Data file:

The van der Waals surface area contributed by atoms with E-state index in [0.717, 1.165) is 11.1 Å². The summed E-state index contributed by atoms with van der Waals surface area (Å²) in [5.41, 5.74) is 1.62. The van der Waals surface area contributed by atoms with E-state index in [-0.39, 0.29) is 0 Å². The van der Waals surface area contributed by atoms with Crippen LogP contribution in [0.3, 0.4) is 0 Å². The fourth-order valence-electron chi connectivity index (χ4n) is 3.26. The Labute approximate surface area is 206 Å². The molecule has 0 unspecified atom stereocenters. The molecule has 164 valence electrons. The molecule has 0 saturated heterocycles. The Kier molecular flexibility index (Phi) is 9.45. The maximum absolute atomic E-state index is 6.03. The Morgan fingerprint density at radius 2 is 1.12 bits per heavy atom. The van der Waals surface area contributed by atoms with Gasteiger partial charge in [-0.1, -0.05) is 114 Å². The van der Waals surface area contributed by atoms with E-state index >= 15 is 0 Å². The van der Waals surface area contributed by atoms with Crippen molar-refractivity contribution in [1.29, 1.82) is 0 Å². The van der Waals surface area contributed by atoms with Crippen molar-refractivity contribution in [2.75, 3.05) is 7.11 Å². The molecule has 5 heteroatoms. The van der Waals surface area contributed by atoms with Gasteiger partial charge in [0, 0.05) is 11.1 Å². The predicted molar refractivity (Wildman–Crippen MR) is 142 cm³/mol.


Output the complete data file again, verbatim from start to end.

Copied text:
The van der Waals surface area contributed by atoms with E-state index in [0.717, 1.165) is 11.1 Å². The summed E-state index contributed by atoms with van der Waals surface area (Å²) in [5.41, 5.74) is 1.62. The van der Waals surface area contributed by atoms with E-state index in [-0.39, 0.29) is 0 Å². The van der Waals surface area contributed by atoms with Crippen LogP contribution in [0.3, 0.4) is 0 Å². The fourth-order valence-electron chi connectivity index (χ4n) is 3.26. The Labute approximate surface area is 206 Å². The molecule has 0 unspecified atom stereocenters. The molecule has 164 valence electrons. The molecule has 0 saturated heterocycles. The Kier molecular flexibility index (Phi) is 9.45. The maximum absolute atomic E-state index is 6.03. The Morgan fingerprint density at radius 2 is 1.12 bits per heavy atom. The van der Waals surface area contributed by atoms with Gasteiger partial charge in [-0.1, -0.05) is 114 Å². The van der Waals surface area contributed by atoms with E-state index >= 15 is 0 Å². The van der Waals surface area contributed by atoms with Crippen molar-refractivity contribution in [1.29, 1.82) is 0 Å². The van der Waals surface area contributed by atoms with Crippen molar-refractivity contribution in [2.75, 3.05) is 7.11 Å². The molecule has 5 heteroatoms. The van der Waals surface area contributed by atoms with Gasteiger partial charge in [0, 0.05) is 11.1 Å². The predicted molar refractivity (Wildman–Crippen MR) is 142 cm³/mol.